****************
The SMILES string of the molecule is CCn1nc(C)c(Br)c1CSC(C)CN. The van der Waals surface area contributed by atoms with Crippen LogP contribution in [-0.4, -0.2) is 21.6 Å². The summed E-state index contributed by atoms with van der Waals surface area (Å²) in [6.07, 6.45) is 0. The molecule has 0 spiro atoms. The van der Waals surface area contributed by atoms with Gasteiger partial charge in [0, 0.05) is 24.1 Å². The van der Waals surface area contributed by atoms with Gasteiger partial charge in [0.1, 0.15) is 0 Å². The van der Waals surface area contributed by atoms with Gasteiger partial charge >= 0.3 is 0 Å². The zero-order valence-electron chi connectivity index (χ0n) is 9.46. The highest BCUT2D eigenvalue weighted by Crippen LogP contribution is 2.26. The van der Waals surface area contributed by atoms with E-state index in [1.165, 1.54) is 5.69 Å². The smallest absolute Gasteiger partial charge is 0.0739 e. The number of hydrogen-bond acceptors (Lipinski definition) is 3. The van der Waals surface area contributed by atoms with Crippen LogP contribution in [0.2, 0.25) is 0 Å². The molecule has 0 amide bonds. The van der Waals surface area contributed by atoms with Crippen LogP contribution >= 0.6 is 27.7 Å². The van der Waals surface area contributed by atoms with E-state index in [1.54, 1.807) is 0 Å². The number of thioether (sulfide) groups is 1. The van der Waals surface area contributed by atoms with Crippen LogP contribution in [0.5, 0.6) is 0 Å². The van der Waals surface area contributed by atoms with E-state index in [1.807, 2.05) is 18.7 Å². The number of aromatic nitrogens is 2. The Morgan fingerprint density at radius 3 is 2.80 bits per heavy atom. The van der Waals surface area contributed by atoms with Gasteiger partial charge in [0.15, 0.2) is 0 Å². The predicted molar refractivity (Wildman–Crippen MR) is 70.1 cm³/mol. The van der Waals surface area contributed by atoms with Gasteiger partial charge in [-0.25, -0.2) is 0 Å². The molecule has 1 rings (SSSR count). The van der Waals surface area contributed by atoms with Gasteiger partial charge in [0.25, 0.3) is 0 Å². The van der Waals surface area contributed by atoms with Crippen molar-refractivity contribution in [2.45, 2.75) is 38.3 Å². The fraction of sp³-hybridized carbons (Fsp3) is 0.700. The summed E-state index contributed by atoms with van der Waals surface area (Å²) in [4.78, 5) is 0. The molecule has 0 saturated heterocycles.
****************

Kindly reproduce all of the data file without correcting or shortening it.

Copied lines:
The SMILES string of the molecule is CCn1nc(C)c(Br)c1CSC(C)CN. The van der Waals surface area contributed by atoms with Crippen LogP contribution in [-0.4, -0.2) is 21.6 Å². The summed E-state index contributed by atoms with van der Waals surface area (Å²) in [6.07, 6.45) is 0. The molecule has 0 spiro atoms. The van der Waals surface area contributed by atoms with Gasteiger partial charge in [0, 0.05) is 24.1 Å². The van der Waals surface area contributed by atoms with Gasteiger partial charge in [0.1, 0.15) is 0 Å². The van der Waals surface area contributed by atoms with Gasteiger partial charge >= 0.3 is 0 Å². The zero-order valence-electron chi connectivity index (χ0n) is 9.46. The highest BCUT2D eigenvalue weighted by Crippen LogP contribution is 2.26. The van der Waals surface area contributed by atoms with E-state index in [1.165, 1.54) is 5.69 Å². The smallest absolute Gasteiger partial charge is 0.0739 e. The number of hydrogen-bond acceptors (Lipinski definition) is 3. The van der Waals surface area contributed by atoms with Crippen LogP contribution in [0.2, 0.25) is 0 Å². The molecule has 0 amide bonds. The van der Waals surface area contributed by atoms with Crippen LogP contribution >= 0.6 is 27.7 Å². The van der Waals surface area contributed by atoms with E-state index in [1.54, 1.807) is 0 Å². The number of thioether (sulfide) groups is 1. The van der Waals surface area contributed by atoms with Crippen LogP contribution in [0.5, 0.6) is 0 Å². The van der Waals surface area contributed by atoms with E-state index in [1.807, 2.05) is 18.7 Å². The number of aromatic nitrogens is 2. The Morgan fingerprint density at radius 3 is 2.80 bits per heavy atom. The van der Waals surface area contributed by atoms with Gasteiger partial charge in [0.15, 0.2) is 0 Å². The predicted molar refractivity (Wildman–Crippen MR) is 70.1 cm³/mol. The van der Waals surface area contributed by atoms with Gasteiger partial charge in [-0.25, -0.2) is 0 Å². The molecule has 1 rings (SSSR count). The van der Waals surface area contributed by atoms with Gasteiger partial charge in [0.25, 0.3) is 0 Å². The van der Waals surface area contributed by atoms with Crippen molar-refractivity contribution in [2.45, 2.75) is 38.3 Å². The fraction of sp³-hybridized carbons (Fsp3) is 0.700. The summed E-state index contributed by atoms with van der Waals surface area (Å²) in [4.78, 5) is 0. The molecule has 0 saturated heterocycles.